It's been a while - sorry about that. I've been posting very nearly every day on my other site UKNatureBlog so check that out for wildlife including lots from my own garden.
I've also been busy preparing for the imminent arrival of my first child, which is exciting and already life-changing. For instance I've now joined my wife in not drinking alcohol as I may be required to rush her off to hospital at a moment's notice. Hence I have entered the murky world of low alcohol beer! So far we've sampled Becks Blue (zero alcohol), Cobra Zero (zero alcohol) and Clausthaler Classic (< 0.5% alcohol). And I must say that Clausthaler has been a revelation that wins out over the others. It doesn't taste watery and overly bitter (like the Becks) but it's not cloying and overly malty (like the Cobra). In fact it actually tastes like a fairly normal weakish French bottled lager to me, which is a fair feat when it leaves your head clear. I know it's German but it reminds me of Kronenbourg or St Omer in stubbies when camping in France for some reason.
Actually it's truly quite wondrous stuff as you can savour a cold beer or two on a summer's afternoon and not be in the slightest bit muddled or woozy for the rest of the day. It's just refreshing, tasty and beery. I picked it up in Waitrose on a whim, but I now know that it's actually the most popular alcohol-free brand in Europe and I can see why.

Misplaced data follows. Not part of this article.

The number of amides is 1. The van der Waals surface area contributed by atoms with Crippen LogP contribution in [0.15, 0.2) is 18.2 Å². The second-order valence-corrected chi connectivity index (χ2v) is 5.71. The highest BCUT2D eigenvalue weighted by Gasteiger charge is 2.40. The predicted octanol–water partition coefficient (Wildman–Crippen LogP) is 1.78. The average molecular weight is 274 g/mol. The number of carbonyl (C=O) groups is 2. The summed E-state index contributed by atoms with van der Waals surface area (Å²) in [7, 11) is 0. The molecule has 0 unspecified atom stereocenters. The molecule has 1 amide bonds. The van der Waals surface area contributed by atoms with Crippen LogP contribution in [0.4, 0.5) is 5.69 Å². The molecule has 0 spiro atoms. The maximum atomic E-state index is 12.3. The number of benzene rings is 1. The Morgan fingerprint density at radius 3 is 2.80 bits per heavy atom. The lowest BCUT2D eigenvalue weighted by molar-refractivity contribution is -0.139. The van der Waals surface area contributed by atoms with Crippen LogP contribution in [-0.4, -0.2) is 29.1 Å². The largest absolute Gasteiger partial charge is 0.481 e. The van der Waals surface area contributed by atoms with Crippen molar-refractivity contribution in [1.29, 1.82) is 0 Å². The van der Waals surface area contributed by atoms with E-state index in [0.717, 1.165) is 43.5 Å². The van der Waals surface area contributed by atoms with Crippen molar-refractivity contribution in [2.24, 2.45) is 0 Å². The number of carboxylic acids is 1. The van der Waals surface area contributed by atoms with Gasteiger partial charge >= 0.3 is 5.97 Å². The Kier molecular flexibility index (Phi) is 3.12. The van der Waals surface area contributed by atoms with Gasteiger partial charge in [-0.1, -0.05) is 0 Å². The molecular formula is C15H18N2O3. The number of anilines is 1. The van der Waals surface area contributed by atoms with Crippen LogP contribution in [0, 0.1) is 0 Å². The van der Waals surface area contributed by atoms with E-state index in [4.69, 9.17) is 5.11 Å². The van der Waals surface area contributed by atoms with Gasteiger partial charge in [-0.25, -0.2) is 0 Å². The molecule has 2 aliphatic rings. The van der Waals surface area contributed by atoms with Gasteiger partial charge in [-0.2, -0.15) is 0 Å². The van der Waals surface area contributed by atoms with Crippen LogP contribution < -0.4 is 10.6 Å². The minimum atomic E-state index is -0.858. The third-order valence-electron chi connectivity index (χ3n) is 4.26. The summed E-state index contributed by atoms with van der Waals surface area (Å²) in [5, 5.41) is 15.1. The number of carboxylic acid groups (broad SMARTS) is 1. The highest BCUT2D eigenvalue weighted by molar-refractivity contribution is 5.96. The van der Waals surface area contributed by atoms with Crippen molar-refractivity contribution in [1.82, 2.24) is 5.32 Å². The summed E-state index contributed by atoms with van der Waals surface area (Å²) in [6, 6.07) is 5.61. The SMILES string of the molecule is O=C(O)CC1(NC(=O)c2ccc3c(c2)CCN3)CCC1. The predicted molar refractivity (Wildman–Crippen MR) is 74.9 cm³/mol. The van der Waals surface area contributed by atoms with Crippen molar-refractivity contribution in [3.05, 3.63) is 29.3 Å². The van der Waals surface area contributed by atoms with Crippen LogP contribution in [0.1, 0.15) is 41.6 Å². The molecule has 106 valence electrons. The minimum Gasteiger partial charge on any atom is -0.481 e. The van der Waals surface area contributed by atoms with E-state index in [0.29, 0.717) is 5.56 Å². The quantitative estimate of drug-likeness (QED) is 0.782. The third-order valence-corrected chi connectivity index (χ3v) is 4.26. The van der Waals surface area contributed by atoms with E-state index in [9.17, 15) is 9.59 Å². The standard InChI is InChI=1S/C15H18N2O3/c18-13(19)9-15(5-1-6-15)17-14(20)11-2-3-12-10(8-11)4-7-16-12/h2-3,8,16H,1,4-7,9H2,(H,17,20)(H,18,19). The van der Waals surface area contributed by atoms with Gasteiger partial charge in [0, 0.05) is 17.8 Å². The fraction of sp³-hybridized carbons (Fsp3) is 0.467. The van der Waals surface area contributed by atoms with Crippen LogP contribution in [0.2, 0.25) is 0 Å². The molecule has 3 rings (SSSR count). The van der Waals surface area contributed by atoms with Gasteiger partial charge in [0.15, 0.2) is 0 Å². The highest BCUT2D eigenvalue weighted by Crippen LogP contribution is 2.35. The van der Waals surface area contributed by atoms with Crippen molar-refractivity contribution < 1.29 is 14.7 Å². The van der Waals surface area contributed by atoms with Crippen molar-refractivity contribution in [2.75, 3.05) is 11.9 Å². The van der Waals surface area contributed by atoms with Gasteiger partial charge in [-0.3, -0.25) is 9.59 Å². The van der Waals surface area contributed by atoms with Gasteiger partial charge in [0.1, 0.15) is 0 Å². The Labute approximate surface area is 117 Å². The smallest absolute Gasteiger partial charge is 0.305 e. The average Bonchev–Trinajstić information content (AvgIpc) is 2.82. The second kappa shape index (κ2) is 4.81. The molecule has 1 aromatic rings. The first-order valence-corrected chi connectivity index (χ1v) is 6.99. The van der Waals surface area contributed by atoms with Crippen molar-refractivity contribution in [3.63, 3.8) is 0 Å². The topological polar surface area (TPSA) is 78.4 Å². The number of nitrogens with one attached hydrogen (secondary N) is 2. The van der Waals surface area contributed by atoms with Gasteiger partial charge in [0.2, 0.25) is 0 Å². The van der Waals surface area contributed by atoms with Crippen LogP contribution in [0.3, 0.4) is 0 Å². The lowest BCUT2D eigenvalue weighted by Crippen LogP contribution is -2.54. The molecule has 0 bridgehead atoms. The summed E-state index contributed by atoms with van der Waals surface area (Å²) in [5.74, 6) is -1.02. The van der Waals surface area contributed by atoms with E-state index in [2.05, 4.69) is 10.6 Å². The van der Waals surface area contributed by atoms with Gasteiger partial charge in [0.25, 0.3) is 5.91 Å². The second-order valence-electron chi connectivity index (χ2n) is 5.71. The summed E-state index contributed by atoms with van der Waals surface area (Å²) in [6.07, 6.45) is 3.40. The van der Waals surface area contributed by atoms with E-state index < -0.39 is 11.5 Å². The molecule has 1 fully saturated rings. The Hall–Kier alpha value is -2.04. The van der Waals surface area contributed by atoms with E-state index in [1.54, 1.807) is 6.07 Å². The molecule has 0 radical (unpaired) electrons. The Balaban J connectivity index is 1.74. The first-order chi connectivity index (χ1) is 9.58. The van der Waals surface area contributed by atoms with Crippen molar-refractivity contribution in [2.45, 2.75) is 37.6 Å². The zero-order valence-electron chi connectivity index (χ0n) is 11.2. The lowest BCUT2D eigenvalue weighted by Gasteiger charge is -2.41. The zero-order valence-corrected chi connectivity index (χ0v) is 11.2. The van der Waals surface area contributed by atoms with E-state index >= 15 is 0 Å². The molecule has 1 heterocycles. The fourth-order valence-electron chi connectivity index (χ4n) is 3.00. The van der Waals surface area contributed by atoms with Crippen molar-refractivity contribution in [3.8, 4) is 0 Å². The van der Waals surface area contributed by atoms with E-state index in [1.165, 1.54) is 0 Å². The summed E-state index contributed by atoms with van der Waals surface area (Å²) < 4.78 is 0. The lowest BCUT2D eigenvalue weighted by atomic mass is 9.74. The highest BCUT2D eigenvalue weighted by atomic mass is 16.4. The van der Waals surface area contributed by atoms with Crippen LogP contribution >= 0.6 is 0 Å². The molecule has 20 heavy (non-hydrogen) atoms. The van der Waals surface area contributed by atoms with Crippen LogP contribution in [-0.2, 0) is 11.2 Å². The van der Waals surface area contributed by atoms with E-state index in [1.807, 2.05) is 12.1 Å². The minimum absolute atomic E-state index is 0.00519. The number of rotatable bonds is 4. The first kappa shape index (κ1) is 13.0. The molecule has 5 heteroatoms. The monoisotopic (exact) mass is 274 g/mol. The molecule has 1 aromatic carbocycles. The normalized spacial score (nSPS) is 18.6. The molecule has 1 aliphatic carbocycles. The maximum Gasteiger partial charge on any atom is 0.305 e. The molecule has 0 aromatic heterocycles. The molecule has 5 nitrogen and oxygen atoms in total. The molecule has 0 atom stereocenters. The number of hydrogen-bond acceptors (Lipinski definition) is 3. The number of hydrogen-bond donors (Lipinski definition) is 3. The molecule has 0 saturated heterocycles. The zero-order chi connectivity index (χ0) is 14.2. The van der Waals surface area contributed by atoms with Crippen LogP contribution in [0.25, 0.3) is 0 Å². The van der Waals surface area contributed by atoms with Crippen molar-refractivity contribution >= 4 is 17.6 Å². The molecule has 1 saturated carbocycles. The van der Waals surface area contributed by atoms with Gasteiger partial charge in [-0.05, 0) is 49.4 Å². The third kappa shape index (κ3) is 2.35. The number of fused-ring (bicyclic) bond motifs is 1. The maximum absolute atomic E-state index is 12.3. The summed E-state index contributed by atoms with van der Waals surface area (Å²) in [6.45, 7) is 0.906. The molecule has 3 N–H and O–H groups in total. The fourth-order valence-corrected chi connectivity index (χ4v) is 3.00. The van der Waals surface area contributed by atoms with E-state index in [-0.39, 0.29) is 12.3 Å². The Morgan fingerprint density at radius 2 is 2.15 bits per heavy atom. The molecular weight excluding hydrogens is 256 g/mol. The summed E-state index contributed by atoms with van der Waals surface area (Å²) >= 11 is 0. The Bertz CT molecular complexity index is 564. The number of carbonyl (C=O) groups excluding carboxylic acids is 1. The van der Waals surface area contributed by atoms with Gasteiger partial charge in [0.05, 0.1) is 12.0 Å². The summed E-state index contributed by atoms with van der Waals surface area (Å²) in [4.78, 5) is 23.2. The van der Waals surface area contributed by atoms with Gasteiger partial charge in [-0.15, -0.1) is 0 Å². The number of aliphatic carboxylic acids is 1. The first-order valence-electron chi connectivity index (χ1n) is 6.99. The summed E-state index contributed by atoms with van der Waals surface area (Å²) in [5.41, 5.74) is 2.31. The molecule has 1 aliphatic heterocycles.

I learnt a lot about it from this very good and fact-filled review by a beer-craving pregnant lady, a few notables from which I'll expound upon here. Apparently they brew it in the same manner as other German purity-law beers, but with a special yeast that doesn't generate nearly so much alcohol. This sets it apart from most other low alcohol brews that pass normal strength beer through an osmosis process that knackers the flavour. Clausthaler claim that the small amount of alcohol in their beer is just enough to make it properly 'beery' compared to those with none. Anyway - Clausthaler is thoroughly recommended, though I'm still hoping to find some low-alcohol bitter in the supermarkets. The 30p a can 2% generic value bitter you see in the low-end supermarkets doesn't count as the alcohol content is clearly just the result of penny-pinching.